This sex difference in the TN1 cluster is formed during metamorphosis. In the early pupal stage, the number of Dsx-expressing neurons in the cluster is about the same in both males and females; however, during metamorphosis, these neurons disappear in females (Sanders & Arbeitman 2008). A terminal deoxynucleotidyl transferase dUTP nick end labeling (TUNEL) assay reveals that the TN1 cluster undergoes female-specific cell death (Sanders & Arbeitman 2008). However, the expression of p35, a cell death inhibitor that inhibits caspase activity, in dsx-expressing cells causes a few TN1 neurons to appear in females (Rideout et al. 2010) (Fig. 3). These results support the hypothesis that sex-specific cell death is responsible for the sexual dimorphism in TN1 neurons of the mesothoracic ganglion.
Since FruM and Dsx colocalize in TN1 neurons, it is possible that FruM plays a role in specifying the developmental fate of these neurons. However, in FruM-null males and constitutively active FruM females, the number of TN1 neurons is not significantly different from that in wild-type males and females, respectively (Sanders & Arbeitman 2008; Rideout et al. 2010). Thus, FruM does not contribute to the regulation of female-specific cell death in TN1 neurons (Table 1).
On the other hand, Dsx has a more important role (Table 1). The intersex (ix) gene, which encodes an obligate heterodimer partner of DsxF but not DsxM, is required for female-specific activities (Garrett-Engele et al. 2002). Since adult females with a combination of strong hypomorphic alleles of ix (ix3/Df(2R) en-B) have Dsx-positive TN1 neurons unlike wild-type adult females, female-specific cell death requires DsxF function (Sanders & Arbeitman 2008). However, in mutant females expressing both DsxF and DsxM, the number of TN1 neurons is only intermediate between the number in wild-type males and females (Sanders & Arbeitman 2008; Rideout et al. 2010). As a result, DsxF is not completely sufficient for female-specific cell death and DsxM may antagonize DsxF function by regulating the cell death of TN1 neurons.
Sexual dimorphism in the abdominal ganglion and the formation of a male-specific muscle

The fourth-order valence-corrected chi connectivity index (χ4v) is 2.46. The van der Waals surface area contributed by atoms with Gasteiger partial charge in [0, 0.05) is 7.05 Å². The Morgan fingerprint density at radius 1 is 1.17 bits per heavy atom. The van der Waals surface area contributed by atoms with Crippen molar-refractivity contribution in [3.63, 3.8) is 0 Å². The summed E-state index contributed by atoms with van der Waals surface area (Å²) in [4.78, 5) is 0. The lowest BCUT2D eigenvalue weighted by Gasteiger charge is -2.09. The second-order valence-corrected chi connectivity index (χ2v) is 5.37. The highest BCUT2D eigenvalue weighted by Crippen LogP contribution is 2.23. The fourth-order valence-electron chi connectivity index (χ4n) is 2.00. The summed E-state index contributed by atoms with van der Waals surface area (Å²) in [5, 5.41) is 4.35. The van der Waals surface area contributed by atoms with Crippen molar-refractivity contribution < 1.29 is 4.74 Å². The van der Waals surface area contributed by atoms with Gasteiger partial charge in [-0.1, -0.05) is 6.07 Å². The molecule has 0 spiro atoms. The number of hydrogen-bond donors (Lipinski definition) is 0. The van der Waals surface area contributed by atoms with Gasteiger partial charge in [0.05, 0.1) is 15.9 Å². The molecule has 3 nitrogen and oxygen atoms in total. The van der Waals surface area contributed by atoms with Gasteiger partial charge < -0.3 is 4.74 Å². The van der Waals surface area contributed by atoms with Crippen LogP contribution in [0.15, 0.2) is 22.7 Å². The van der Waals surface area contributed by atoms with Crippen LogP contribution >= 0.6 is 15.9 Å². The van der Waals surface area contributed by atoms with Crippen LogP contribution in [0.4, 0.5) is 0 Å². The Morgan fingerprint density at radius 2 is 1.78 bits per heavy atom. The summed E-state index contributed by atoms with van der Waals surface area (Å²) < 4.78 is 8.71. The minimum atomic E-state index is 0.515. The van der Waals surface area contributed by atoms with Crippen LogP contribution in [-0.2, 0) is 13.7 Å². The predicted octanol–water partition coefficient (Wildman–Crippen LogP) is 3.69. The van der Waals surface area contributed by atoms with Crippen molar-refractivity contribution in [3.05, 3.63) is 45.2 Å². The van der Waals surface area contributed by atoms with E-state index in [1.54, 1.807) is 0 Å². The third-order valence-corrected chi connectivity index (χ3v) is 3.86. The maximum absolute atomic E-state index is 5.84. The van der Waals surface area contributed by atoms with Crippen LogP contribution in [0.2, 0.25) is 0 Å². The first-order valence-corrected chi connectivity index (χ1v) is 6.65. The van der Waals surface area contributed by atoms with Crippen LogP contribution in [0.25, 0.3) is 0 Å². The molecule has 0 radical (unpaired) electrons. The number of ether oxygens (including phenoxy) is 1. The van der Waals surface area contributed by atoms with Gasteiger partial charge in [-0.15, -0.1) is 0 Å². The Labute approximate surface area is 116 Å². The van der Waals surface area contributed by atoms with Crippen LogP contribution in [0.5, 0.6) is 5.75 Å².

During metamorphosis, the development of adult musculature of the Drosophila abdomen also shows sexual dimorphism. For example, a pair of longitudinal muscles called the muscle of Lawrence (MOL) spans the fifth tergite of the abdomen in males but not in females (Lawrence & Johnston 1984) (Fig. 2). The formation of this muscle is associated with developmental cues in the fifth abdominal segment (A5). As a result, homeotic mutations that transform A4 or A6 to A5 induce the development of an ectopic MOL (Lawrence & Johnston 1986). Furthermore, several studies using different experimental approaches, such as mosaic experiments (Lawrence & Johnston 1986), myocyte transplantations (Kimura et al. 1994), and nerve transections (Currie & Bate 1995), demonstrate that the formation and development of the MOL depend on the sex of the innervating motoneuron in A5, rather than the sex of the progenitor myoblasts. The absence or presence of the MOL in fru or dsx mutant males, respectively (Gailey et al. 1991; Taylor 1992), suggests that fru but not dsx is required in males for the development of the MOL (Table 1). Constitutive expression of fru+ in all motoneurons with D42-gal4 or with heat-shock promotor induces the MOL in females and rescues the MOL in fru mutant males (Usui-Aoki et al. 2000). Furthermore, by using a regulatory sequence of the fru P1 promoter (Billeter & Goodwin 2004) with a fru coding mutation that results in the loss of one isoform, Billeter et al. (2006) showed that this isoform alone controlled the differentiation of the MOL and its associated motoneuron. This innervating motoneuron that is essential for inducing the MOL was identified and called the MOL-inducing (Mind) motoneuron (Fig. 2) (Nojima et al. 2010). Moreover, selective expression of fru+ in the Mind motoneuron by using the MARCM method rescues the MOL in fru mutant males (Nojima et al. 2010). These results show that FruM expression in the innervating neurons is required for the induction of the MOL.